1. Fight for funding restoration for Minneapolis Public Housing Authority (MPHA): The MPHA is currently operating on a $127 million shortfall, and the U.S. Department of Housing and Urban Development (HUD) under the Trump administration is planning to cut the funding for public housing even deeper.

“We want more graft, and we want taxpayers nationwide to pay for it”.

But let’s set aside the graft for a minute.

In the fifties and sixties, New York City implemented policies that were broadly similar – rent control, gains taxes on development, absurdly bureaucratic eviction processes, yadda yadda.

Rent control meant landlords’ income from existing property was strictly limited.  Eviction laws meant that the consequences for skipping rent or trashing property could be delayed for months, sometimes years.  Gains taxes were easily absorbed or loopholed by the wealthy, but catastrophic for the small and mid-sized landlord.

As a result, by the seventies Manhattan was unaffordable to the middle class, while entire square miles of Brookliyn, the Bronx and Queens were full of vacant, burned out buildings that had once been actual, affordable housing before the landlords gave up.   And as NYC’s fortunes turned around under competent Republican leadership, the gans taxes ensured that only the wealthy could afford to build or improve properties in the formerly distressed neighborhoods.

So today, thanks to “affordable housing efforts” over the past three generations, Manhattan and most of the Bronx, Queens and Brooklyn across the East River from it are unaffordable to anyone that’s not well into six figures, and the poor have to commute in from the Rockaways and New Jersey.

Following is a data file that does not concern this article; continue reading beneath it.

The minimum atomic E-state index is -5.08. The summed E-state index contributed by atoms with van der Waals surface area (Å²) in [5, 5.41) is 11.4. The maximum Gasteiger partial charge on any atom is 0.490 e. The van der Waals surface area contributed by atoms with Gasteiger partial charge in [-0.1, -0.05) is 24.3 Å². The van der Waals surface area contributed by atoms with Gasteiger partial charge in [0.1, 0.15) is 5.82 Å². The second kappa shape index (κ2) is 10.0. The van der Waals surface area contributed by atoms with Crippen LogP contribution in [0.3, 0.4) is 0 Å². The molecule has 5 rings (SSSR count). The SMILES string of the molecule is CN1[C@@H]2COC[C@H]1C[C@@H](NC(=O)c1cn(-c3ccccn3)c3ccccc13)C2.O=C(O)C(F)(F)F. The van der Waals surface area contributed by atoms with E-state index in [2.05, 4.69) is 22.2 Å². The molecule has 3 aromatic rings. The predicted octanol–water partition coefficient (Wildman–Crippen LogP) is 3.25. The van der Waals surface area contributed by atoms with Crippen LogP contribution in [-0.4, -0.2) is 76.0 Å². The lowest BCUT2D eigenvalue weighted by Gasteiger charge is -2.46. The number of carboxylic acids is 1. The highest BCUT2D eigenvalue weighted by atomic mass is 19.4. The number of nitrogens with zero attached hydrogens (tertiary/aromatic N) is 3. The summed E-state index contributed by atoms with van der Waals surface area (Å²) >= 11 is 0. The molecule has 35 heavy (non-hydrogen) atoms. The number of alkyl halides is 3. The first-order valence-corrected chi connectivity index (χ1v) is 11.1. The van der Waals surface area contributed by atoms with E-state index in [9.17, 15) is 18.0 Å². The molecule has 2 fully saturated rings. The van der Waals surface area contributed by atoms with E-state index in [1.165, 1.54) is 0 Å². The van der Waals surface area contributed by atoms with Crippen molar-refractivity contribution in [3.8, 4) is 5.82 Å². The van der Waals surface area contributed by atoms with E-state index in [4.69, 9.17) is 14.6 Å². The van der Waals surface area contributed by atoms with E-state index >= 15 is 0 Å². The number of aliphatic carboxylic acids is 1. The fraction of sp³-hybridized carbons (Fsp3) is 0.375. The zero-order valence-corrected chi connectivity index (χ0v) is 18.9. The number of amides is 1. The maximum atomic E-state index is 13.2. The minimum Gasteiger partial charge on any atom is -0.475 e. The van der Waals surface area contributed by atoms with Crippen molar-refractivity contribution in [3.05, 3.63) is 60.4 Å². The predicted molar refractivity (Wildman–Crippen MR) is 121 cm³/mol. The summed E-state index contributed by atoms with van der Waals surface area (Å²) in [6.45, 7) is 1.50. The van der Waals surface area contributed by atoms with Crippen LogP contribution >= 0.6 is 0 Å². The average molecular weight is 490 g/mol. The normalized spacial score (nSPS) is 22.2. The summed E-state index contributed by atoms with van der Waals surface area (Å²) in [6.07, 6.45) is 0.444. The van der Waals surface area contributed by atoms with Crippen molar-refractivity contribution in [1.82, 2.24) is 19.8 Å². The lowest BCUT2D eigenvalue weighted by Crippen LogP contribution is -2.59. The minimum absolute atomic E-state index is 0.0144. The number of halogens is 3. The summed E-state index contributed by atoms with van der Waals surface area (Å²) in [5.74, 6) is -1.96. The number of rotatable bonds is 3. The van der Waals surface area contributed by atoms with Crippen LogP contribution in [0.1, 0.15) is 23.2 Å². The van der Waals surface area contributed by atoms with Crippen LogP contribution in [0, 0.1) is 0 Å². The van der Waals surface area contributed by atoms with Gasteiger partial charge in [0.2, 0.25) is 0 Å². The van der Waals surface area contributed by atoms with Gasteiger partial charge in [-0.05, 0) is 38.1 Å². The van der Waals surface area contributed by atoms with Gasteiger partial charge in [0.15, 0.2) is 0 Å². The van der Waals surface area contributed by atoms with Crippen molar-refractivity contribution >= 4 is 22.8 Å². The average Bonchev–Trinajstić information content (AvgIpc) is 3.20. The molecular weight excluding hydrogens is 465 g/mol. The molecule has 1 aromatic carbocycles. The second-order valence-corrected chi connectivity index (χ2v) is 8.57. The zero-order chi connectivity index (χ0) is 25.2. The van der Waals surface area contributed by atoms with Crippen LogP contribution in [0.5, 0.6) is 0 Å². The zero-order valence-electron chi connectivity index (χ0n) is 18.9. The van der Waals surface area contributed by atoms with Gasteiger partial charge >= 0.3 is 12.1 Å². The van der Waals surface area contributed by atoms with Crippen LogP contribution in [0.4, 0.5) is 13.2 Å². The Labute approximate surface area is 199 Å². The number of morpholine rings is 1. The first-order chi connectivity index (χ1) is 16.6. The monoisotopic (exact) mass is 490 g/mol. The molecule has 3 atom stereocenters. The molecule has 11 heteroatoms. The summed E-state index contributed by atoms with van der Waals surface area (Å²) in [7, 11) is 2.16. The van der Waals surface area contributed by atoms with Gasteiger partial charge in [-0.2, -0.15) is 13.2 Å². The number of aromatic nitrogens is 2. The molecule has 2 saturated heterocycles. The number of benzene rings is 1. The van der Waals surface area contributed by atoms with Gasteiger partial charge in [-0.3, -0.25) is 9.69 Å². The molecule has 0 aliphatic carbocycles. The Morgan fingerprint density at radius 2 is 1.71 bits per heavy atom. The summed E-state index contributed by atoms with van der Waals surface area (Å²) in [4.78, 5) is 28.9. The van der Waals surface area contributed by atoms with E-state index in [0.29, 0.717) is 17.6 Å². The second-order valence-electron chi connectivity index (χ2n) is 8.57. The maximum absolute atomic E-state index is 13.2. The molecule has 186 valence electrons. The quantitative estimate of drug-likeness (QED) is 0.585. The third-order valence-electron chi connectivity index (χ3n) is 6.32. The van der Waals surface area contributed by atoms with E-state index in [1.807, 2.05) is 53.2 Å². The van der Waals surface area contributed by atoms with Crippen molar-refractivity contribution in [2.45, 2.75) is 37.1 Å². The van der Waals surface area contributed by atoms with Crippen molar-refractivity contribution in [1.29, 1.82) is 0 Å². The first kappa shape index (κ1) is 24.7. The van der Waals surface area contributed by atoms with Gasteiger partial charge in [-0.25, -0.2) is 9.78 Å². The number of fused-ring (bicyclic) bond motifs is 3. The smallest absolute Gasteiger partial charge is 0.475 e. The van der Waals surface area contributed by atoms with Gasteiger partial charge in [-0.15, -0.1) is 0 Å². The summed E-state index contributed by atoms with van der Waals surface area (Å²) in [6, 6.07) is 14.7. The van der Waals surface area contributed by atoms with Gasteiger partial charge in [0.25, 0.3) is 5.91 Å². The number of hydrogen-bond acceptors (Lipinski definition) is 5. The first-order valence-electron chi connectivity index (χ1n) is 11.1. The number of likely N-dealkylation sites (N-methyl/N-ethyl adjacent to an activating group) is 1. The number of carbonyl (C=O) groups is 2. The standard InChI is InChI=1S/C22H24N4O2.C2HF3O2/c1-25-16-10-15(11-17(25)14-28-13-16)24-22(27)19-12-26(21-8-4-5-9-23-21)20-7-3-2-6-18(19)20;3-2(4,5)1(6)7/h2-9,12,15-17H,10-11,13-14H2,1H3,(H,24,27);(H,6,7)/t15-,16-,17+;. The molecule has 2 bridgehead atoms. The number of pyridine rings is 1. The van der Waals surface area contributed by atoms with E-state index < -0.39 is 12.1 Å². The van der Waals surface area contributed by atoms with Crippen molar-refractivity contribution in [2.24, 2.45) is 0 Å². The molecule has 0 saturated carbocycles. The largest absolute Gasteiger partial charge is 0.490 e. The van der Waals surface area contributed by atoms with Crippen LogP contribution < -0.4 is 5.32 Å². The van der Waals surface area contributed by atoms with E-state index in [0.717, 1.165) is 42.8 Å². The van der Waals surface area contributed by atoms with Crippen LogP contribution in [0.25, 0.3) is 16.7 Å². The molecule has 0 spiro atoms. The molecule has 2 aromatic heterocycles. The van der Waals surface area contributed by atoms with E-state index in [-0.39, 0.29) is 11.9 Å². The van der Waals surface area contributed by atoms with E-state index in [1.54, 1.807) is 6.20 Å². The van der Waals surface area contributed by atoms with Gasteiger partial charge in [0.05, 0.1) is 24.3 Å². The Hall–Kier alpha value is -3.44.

And the polices that have made Detroit, Oakland, Saint Louis, Camden, Newark, Baltimore, Los Angeles and a slew of other cities simultaneously unaffordable to the poor and overflowing with abandoned buildings?  Substantially the same.

It’s a series of stupid decisions.

You just know Minneapolis will vote for it, don’t you?

64 thoughts on “Ray Dehn: “We’ve Got To Destroy Affordable Housing To Save It”

  1. I’ve lived in Highland Park for 26 years and I’m looking to get out of St Paul and Ramsey county. St Paul is not far behind Mpls in this type of thinking.

  2. It makes no sense to charge a luxury tax on rental units – that merely passes the cost to the tenant. It makes more sense to charge a luxury tax on homes along Lake Calhoun. Go for it, Ray!

  3. My wife and I own some rental properties in a suburb. When we were looking to invest a few years ago we quickly eliminated buying anything in Minneapolis and St. Paul – and that was a few years ago. There’s just no way you can justify investing your life savings with the policies in place then, and they’ve only gotten worse.

    Btw, the State of MN has very strong laws that protect renters; as former renters ourselves we understand the value of some of these. As landlords, we also know the risks and expenses involved in having “bad” tenants. We don’t have the operating cushion to absorb that type of situation so we hire a company to screen prospective tenants, in particular their rental histories. So far all of our applicants have checked out and we’ve had good experience. But when a relative (in another state) bemoaned how hard it was for their offspring, just starting out, to find a place to live because the landlords wouldn’t “give them a chance” and seemed awful proud of their properties, I showed them them the cost and ongoing exposures and liabilities incumbent upon the landlords and what one “bad” tenant can do. “Taking a chance” is fine when you’re betting $5 or even a few hundred; it’s not the same when it’s tens of thousands.